And say, “The truth is from your Lord, so whoever wills – let him believe; and whoever wills – let him disbelieve.” Indeed, We have prepared for the wrongdoers a fire whose walls will surround them. […]
Indeed, those who have believed and done righteous deeds – indeed, We will not allow to be lost the reward of any who did well in deeds.Quran 18:29-30
3.3 Teachings of Morality
God is the ultimate judge and arbiter of morality and justice, and our limited minds cannot comprehend the vastness of God’s knowledge. That is why God teaches us how to properly live our lives in accordance with the true laws of morality and not the laws we conjure with our minds.
Moral commandments are of two types: 1) Related to God, and 2) Related to creation.
The first type includes our obligation to be grateful to God for His uncountable blessings, and our obligations to worship Him as He has commanded us.
And if you should count the favors of Allah, you could not enumerate them. Indeed, Allah is Forgiving and Merciful.Quran 16:18
O mankind, worship your Lord, who created you and those before you, that you may become righteous –Quran 2:21
The second type relates to our dealings with other people. He has forbidden stealing, gambling, and interest because these lead to injustice and suffering for people. He teaches against backbiting, slander, and gossip. He teaches good treatment to parents and respect to close relatives. He teaches kindness and justice to all people, Muslim and non-Muslim as long as they do not fight you.
Worship Allah and associate nothing with Him, and to parents do good, and to relatives, orphans, the needy, the near neighbor, the neighbor farther away, the companion at your side, the traveler, and those whom your right hands possess. Indeed, Allah does not like those who are self-deluding and boastful.Quran 4:36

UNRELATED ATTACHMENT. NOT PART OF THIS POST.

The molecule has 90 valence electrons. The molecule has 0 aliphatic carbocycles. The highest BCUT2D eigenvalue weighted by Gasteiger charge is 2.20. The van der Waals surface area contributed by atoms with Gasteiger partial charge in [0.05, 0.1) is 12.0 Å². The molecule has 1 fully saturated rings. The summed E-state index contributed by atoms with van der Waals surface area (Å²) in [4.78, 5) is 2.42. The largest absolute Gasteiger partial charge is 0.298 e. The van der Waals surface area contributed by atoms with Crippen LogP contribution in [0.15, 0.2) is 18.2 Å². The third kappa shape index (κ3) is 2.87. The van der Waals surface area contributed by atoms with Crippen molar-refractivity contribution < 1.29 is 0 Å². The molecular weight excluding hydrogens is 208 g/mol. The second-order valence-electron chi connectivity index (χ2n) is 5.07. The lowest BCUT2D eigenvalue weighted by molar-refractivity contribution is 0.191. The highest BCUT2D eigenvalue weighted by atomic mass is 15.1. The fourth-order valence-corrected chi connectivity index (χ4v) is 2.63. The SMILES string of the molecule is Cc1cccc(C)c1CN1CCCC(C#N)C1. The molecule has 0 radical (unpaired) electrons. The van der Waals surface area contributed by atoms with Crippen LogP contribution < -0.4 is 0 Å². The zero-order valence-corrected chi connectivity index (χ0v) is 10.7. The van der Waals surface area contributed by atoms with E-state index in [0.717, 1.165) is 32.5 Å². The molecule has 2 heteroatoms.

3.4 Descriptions of the World
Many passages in the Quran extol the beauty and creation of the world. From the gleaming stars to the blooming forests to the elevated clouds, God talks about hundreds of aspects of nature.
Indeed, in the creation of the heavens and earth, and the alternation of the night and the day, and the [great] ships which sail through the sea with that which benefits people, and what Allah has sent down from the heavens of rain, giving life thereby to the earth after its lifelessness and dispersing therein every [kind of] moving creature, and [His] directing of the winds and the clouds controlled between the heaven and the earth are signs for a people who use reason.Quran 2:164
These passages attach to different themes. Sometimes, the rain and its revival of a lifeless land is used to remind people of the Day of Resurrection. Sometimes, the colossal creation of the sky is used to remind people of the power, wisdom, and perfection of God.
Sometimes, these descriptions are a reminder to stay away from moral vices.
O mankind, indeed We have created you from male and female and made you peoples and tribes that you may know one another. Indeed, the most noble of you in the sight of Allah is the most righteous of you. Indeed, Allah is Knowing and Acquainted.Quran 49:13
God’s declaration that He intentionally created diverse tribes and races stands to warn against those who seek to belittle people solely due to tribe or race.
Sometimes, God mentions knowledge about the universe that the Prophet Muhammad (SAW) could not have possibly known as further evidence that he truly received revelation from the all-Knowing God.
And the heaven We constructed with strength, and indeed, We are [its] expander.Quran 51:47
No one at the Prophet’s time would know the concept of the universe expanding, let alone the Prophet Muhammad (SAW) in the backwater Arabia.
3.5 Logical Arguments
Islam is not a religion of blind belief. It is a religion of reasoned faith.
As such, many verses logically argue in favor of various aspects of Islamic theology, like the oneness of God, the truth of the prophethood, and the reality of the Day of Judgement.